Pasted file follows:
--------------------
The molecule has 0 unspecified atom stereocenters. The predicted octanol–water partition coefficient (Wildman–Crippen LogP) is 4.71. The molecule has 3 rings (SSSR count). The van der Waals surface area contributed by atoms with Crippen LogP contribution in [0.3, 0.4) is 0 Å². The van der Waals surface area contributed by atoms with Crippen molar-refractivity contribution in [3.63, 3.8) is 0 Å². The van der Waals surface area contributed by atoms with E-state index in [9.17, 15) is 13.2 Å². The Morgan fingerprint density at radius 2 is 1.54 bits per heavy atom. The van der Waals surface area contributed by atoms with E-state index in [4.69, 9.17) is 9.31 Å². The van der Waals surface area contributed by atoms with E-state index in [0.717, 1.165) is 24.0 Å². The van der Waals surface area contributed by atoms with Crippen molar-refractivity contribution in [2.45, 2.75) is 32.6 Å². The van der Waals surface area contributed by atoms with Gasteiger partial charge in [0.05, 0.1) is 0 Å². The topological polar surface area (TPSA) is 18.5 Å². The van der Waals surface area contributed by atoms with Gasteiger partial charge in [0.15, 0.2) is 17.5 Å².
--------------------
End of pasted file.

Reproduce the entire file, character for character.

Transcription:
The molecule has 0 unspecified atom stereocenters. The predicted octanol–water partition coefficient (Wildman–Crippen LogP) is 4.71. The molecule has 3 rings (SSSR count). The van der Waals surface area contributed by atoms with Crippen LogP contribution in [0.3, 0.4) is 0 Å². The van der Waals surface area contributed by atoms with Crippen molar-refractivity contribution in [3.63, 3.8) is 0 Å². The van der Waals surface area contributed by atoms with E-state index in [9.17, 15) is 13.2 Å². The Morgan fingerprint density at radius 2 is 1.54 bits per heavy atom. The van der Waals surface area contributed by atoms with E-state index in [4.69, 9.17) is 9.31 Å². The van der Waals surface area contributed by atoms with E-state index in [0.717, 1.165) is 24.0 Å². The van der Waals surface area contributed by atoms with Crippen molar-refractivity contribution in [2.45, 2.75) is 32.6 Å². The van der Waals surface area contributed by atoms with Gasteiger partial charge in [0.05, 0.1) is 0 Å². The topological polar surface area (TPSA) is 18.5 Å². The van der Waals surface area contributed by atoms with Gasteiger partial charge in [0.15, 0.2) is 17.5 Å².